Mini-Article — Changing the size of text on screen

By | August 5, 2005
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August 2005 Newsletter

Hello again. It’s been a great month for us this month. We’ve added lots of improvements to the website (any comments/suggestions appreciated!). It now automatically acknowledges when someone subscribe to this newsletter, it has an articles page, free to the world (more about that in a bit) and we finally have photographs of the books on it.

An apology… and a well done to those of you who spotted the rather embarrassing mistake last time: It was the July newsletter but said welcome to the September one. Sorry!

Right that’s enough rambling, on to the good stuff!

Mini-Article — Changing the size of text on screen
My Mum and Dad came to visit last week and as always they’d saved up some PC questions for me (they also brought some French crepes so I didn’t mind too much!) One thing Dad asked about was how you change the size of text on the screen. He knows how to do it in a word processor, to change the text size of a letter you’re writing, for example, but what about the text in programs themselves.

Well, there are a few different answers.

You can change the screen resolution. This is how many dots the PC uses to make up the screen. Typical is 1024 by 768 dots. But if you changed it to 800 by 600, everything would be a bit bigger. You can right click on an empty part of the desktop, select “Properties” then “Settings” and use the slider on the left to change this setting. The flipside is that it would all be a bit blockier as well — so it’s not the best way.

Another way is to just change the font size. Again, right click on the desktop and click on “properties” but this time select “Appearance”. You can use the drop down menu to change the font size, or click on advanced which allows you to change the fonts size for specific objects (for example just menus or just the taskbar) individually… that last way is a little tricky, though.

If it’s only websites that you want to change the size of, in Internet Explorer click on “View” and then select “Text Size” and pick the one you’d like. It doesn’t work with all websites, though. Basically if the web designer choose a specific size for their text, it won’t change when you change this setting.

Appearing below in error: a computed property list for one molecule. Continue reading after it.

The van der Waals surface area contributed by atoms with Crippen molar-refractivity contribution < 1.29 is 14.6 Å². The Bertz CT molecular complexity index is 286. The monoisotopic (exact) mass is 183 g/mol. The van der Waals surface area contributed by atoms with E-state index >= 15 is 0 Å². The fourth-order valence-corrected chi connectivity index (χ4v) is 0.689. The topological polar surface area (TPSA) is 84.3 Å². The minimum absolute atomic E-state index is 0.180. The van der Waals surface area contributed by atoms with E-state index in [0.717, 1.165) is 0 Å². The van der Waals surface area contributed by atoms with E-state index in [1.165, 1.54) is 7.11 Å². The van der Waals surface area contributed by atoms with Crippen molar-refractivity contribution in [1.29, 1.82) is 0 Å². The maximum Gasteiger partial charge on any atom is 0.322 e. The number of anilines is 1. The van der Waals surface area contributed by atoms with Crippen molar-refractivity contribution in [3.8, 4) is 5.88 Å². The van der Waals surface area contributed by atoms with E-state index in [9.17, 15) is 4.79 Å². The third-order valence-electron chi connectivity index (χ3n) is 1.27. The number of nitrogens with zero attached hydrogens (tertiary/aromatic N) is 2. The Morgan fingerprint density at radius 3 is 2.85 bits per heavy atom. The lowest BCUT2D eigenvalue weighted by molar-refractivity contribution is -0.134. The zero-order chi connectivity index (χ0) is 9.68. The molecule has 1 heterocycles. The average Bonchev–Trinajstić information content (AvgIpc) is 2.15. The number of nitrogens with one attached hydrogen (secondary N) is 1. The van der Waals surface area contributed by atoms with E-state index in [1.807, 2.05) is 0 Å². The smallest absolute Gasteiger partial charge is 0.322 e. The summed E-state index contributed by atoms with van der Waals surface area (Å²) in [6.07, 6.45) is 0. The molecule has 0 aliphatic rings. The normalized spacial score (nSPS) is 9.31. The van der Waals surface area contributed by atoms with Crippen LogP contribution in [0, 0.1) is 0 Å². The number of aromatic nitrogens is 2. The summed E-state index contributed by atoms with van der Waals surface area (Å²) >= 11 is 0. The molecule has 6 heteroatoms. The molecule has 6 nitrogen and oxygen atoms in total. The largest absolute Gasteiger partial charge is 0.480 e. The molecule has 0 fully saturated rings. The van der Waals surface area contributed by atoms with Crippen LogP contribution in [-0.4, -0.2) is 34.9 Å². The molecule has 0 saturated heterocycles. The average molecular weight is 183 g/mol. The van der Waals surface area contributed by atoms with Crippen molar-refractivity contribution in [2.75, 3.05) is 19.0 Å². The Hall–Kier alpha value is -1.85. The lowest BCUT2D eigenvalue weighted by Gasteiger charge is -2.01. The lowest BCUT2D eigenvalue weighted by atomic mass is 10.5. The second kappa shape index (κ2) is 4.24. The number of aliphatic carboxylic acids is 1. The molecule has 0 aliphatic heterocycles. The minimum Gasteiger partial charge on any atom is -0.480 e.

One last related thing: there’s also something called the magnifier which lets you, well, magnify the part of the screen that you’re pointing the mouse at. You can start it by going to the Start menu, then clicking on Programs, Accessories, Accessibility, Magnifier. If it’s not there, it isn’t installed on your PC: go to the start menu, then help and type in “install accessibility” to get help on how to install it. It’s a nifty little tool.

Reader’s Question
My keyboard has some “extra” buttons on it with pictures of shopping trolleys and cameras and so on. How do I use them?
A lot of keyboards nowadays come with buttons like these and they’re usually set up to do things like take you to a particular website when you press them. Usually (it does depend on the keyboard manufacturer) you can change what they do to anything you like. Go to the start menu, then “Settings” and “Control Panel”. Then double click on “Keyboard”. There should be a tab (usually the third one) marked “buttons”. Click on that and it should show you a list of the extra buttons you have and what they’re currently set up to do. Double click the one you want to change and you can type in a web address to start up when you press that button. A warning, though: they do sometimes take a few second to react after you’ve pressed them.

Tip of the Month
It’s a classic time-saver: in most Windows programs you can press ctrl, hold it down and then press S and it’ll save whatever you’re working on. Very handy if you’re saving your work every 10 minutes or so — and you should, to avoid losing it if there’s a power cut or anything like that!

If you’re already using Ctrl + S, here’s another one for you: Alt +F4. It’s a little bit of a stretch but it closes the current window. Useful if you have both your hands on the keyboard at the time and don’t want to reach over to the mouse.

Download of the Month 
If you make your own CDs of your own music, photos or home videos on DVD, you might want something a bit more attractive than a marker pen to label them. ECover is a free download you can use to download labels and inlays for CDs and DVD and edit them to get them how you want them. You can get it here:

For a bit of fun, you could try Orbit Racer. It’s a racing game, but with a difference: the whole thing is controlled by the space bar. It’s hard to describe how it works but not too hard to pick up. You can download it from here:

Disclaimer: I didn’t write these programs and am in no way responsible for them or anything they might do, good or bad. It’s a shame, really, I’d like to be able to claim the credit!

Articles on the website
As I mentioned earlier, we now have an articles page on our website ( There’s only one article up there at the moment, but more will be up shortly!

Phew, it’s been a long one this month — I hope you haven’t got bored! As usual, if you’ve got any questions you’d like answering in the newsletter next time or any suggestions for articles, just send me an email.

If you want to unsubscribe, you can do so by replying to this email with unsubscribe as the email subject.
Until next month,

Tim Wakeling


Do have a look at the article on my website, it has some good advice about learning PCs. And keep checking the site — I plan to put new articles up there as often as possible.

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